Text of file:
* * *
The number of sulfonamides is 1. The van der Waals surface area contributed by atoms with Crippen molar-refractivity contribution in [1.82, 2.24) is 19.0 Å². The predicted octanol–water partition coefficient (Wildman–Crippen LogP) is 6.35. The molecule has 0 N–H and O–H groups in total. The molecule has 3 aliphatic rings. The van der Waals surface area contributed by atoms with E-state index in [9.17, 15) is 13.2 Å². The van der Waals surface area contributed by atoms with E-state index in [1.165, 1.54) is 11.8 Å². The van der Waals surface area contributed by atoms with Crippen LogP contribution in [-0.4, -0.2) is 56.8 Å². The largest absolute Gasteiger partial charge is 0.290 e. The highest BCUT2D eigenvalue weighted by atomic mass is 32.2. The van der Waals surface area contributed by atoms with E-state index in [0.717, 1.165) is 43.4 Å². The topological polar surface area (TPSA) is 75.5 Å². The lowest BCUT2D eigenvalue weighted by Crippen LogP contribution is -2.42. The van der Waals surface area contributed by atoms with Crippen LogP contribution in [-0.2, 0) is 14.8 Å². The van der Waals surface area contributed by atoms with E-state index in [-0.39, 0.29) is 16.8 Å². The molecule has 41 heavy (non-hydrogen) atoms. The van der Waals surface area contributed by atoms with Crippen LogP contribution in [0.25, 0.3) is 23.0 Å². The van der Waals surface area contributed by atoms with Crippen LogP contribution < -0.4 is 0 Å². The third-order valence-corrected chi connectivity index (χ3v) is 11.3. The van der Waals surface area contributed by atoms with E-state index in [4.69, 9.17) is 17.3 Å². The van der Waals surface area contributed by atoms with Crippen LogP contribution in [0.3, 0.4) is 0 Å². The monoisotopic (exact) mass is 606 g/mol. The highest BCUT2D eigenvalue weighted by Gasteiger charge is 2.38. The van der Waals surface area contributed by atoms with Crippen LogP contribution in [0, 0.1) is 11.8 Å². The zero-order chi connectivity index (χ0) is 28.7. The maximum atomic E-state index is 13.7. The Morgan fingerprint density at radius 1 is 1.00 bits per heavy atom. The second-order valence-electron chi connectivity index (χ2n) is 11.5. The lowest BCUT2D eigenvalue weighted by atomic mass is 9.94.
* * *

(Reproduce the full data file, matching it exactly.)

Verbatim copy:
The number of sulfonamides is 1. The van der Waals surface area contributed by atoms with Crippen molar-refractivity contribution in [1.82, 2.24) is 19.0 Å². The predicted octanol–water partition coefficient (Wildman–Crippen LogP) is 6.35. The molecule has 0 N–H and O–H groups in total. The molecule has 3 aliphatic rings. The van der Waals surface area contributed by atoms with E-state index in [9.17, 15) is 13.2 Å². The van der Waals surface area contributed by atoms with E-state index in [1.165, 1.54) is 11.8 Å². The van der Waals surface area contributed by atoms with Crippen LogP contribution in [-0.4, -0.2) is 56.8 Å². The largest absolute Gasteiger partial charge is 0.290 e. The highest BCUT2D eigenvalue weighted by atomic mass is 32.2. The van der Waals surface area contributed by atoms with E-state index in [0.717, 1.165) is 43.4 Å². The topological polar surface area (TPSA) is 75.5 Å². The lowest BCUT2D eigenvalue weighted by Crippen LogP contribution is -2.42. The van der Waals surface area contributed by atoms with Crippen LogP contribution in [-0.2, 0) is 14.8 Å². The van der Waals surface area contributed by atoms with E-state index in [-0.39, 0.29) is 16.8 Å². The molecule has 41 heavy (non-hydrogen) atoms. The van der Waals surface area contributed by atoms with Crippen LogP contribution in [0.25, 0.3) is 23.0 Å². The van der Waals surface area contributed by atoms with Crippen LogP contribution < -0.4 is 0 Å². The third-order valence-corrected chi connectivity index (χ3v) is 11.3. The van der Waals surface area contributed by atoms with E-state index in [4.69, 9.17) is 17.3 Å². The van der Waals surface area contributed by atoms with Crippen LogP contribution in [0.3, 0.4) is 0 Å². The monoisotopic (exact) mass is 606 g/mol. The highest BCUT2D eigenvalue weighted by Gasteiger charge is 2.38. The van der Waals surface area contributed by atoms with Crippen LogP contribution in [0, 0.1) is 11.8 Å². The zero-order chi connectivity index (χ0) is 28.7. The maximum atomic E-state index is 13.7. The Morgan fingerprint density at radius 1 is 1.00 bits per heavy atom. The second-order valence-electron chi connectivity index (χ2n) is 11.5. The lowest BCUT2D eigenvalue weighted by atomic mass is 9.94.